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Clydesdales/Athenas (200+ lb / 91+ kg) Looking to lose that spare tire? Ideal weight 200+? Frustrated being a large cyclist in a sport geared for the ultra-light? Learn about the bikes and parts that can take the abuse of a heavier cyclist, how to keep your body going while losing the weight, and get support from others who've been successful.

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Old 10-21-07, 05:42 PM   #1
boomerfish
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Triathlon frames breaking under the weight!

I'm a newbie to Triathlons, and I'm considering a carbon fiber Cervelo. I heard stories of frames breaking near the head tube. Has anyone heard of this? Any thoughts on a manufacterer who takes 240lbers into consideration? Materials? Aluminum better for heavier riders? Any thoughts would be great
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Old 10-21-07, 05:46 PM   #2
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carbon fiber is a lot stronger than some people make it out to be. the problem with carbon fiber is that if it is damaged it will completely fail, whereas aluminum will be rideable till you get home, and steel can be fixed without loosing stength. I don't know about the weight issue, but unless you fall or run into something you shouldn;t have a problem. (i have never ridden carbon fiber, but i have done enough research to feel confident in my answer, but like i said i have no idea if your weigh is gonna be a problem).
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Old 10-21-07, 06:51 PM   #3
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I've heard that some manufacturers use the same size tubing for all bikes regardless of overall size. Obviously, with a 60+cm frame, this would be especially prone to additional stresses if it weren't compensated for. I suppose that's part of the question.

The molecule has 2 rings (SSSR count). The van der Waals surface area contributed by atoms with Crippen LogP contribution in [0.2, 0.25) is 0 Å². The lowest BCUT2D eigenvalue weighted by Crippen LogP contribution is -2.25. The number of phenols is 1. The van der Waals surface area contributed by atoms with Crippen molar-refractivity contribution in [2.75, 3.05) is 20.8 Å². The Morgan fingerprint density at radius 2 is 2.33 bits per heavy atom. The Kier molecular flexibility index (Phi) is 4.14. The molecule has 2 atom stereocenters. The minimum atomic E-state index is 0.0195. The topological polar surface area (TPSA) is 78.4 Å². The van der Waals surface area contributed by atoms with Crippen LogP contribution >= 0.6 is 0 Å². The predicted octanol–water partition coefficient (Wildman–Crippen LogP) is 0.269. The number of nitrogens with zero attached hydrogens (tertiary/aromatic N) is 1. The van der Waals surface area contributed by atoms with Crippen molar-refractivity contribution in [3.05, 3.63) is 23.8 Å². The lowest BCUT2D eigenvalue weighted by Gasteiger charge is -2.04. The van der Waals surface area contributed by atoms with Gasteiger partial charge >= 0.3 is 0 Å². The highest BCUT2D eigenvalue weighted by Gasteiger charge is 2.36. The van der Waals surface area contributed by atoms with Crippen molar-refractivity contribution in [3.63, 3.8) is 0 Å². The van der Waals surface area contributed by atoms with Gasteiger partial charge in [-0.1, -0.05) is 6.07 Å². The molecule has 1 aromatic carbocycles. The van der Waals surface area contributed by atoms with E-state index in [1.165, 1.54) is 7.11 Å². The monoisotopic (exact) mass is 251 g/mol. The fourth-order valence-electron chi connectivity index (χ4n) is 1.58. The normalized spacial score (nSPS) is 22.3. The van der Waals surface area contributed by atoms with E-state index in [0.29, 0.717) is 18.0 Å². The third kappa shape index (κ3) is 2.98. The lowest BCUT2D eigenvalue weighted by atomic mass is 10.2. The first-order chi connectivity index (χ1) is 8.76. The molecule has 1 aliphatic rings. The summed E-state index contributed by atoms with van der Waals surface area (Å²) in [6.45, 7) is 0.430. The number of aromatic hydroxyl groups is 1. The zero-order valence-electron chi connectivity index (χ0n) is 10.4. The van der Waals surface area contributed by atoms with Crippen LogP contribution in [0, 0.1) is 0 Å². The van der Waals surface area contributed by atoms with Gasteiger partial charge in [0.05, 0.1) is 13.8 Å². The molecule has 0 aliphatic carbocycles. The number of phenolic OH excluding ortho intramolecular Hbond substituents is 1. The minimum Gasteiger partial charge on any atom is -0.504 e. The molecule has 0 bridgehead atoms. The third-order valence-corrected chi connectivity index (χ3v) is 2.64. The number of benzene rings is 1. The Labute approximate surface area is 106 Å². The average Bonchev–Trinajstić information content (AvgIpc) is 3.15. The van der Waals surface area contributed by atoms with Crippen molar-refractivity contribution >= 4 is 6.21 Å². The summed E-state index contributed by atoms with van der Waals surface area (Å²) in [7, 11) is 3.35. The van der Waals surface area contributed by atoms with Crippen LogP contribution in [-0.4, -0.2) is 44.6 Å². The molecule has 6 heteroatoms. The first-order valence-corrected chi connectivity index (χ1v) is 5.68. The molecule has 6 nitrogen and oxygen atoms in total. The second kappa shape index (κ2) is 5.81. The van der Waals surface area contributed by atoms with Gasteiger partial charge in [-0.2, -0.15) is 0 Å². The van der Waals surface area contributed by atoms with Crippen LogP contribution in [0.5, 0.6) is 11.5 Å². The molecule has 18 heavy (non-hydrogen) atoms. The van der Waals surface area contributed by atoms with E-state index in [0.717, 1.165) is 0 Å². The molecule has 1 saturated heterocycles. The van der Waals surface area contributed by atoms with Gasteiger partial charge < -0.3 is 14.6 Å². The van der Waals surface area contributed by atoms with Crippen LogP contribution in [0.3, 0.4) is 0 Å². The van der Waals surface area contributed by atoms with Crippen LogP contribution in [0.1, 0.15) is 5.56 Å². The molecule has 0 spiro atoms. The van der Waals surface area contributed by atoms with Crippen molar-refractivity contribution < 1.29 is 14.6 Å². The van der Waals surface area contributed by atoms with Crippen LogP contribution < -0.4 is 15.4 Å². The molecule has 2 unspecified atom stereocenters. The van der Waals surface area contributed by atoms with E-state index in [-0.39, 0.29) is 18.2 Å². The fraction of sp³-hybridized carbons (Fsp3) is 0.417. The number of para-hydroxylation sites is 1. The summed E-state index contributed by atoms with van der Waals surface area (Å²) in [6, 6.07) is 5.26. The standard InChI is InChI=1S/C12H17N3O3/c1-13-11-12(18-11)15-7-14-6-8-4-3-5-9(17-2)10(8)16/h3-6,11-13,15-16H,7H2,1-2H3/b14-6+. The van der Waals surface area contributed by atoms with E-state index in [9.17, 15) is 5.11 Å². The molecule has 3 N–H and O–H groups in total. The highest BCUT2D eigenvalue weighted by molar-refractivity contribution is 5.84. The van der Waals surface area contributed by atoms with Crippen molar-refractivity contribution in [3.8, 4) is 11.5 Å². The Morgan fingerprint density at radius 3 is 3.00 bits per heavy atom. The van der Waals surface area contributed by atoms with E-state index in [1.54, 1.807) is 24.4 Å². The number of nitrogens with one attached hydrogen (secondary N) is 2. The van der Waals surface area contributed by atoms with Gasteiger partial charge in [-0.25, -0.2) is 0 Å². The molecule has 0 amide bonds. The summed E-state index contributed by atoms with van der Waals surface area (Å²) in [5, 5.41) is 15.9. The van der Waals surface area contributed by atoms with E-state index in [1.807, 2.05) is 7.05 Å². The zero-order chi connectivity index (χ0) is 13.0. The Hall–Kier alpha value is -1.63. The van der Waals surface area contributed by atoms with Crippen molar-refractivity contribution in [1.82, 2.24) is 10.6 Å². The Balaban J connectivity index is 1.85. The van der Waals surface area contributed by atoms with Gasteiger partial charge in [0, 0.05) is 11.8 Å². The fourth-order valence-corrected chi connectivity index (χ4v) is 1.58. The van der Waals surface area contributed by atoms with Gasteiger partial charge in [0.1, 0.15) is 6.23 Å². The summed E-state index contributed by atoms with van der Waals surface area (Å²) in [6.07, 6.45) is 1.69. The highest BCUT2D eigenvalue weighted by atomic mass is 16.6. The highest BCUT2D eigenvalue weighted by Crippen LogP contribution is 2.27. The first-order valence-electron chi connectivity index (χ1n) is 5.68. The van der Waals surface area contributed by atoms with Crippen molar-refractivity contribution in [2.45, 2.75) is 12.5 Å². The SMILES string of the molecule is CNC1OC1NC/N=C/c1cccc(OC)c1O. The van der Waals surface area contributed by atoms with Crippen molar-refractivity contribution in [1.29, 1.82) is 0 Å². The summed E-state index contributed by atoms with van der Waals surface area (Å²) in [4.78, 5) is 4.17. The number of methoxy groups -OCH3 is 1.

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Old 10-21-07, 08:04 PM   #4
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Originally Posted by boomerfish View Post
I've heard that some manufacturers use the same size tubing for all bikes regardless of overall size. Obviously, with a 60+cm frame, this would be especially prone to additional stresses if it weren't compensated for. I suppose that's part of the question.
In direct answer because of the ride tuning and focus on carbon layup that cervelo is known for I'm sure their tubes change with the size, they may be the same outside but are probably butted differently inside.

From what I have done in looking into Cervelo bikes (i thought long and hard about buying a soloist) they are noted for their excellence of design particularly in terms of strength and durability. In addition Tri/TT bikes tend to be a built heavier and stronger than equivalent road frames as in a tt bike efficiency of power transfer is generally more important than having the lightest weight. I test road a P2c at a higher weight with a salesman who knew his stuff and he didn't expect it to be a problem. As a marketing claim cervelo refers to the fact that fabian cancellara was the heaviest rider in the pro-tour on the r3-sl which was the lightest frame, so I imagine that has to count for something as well.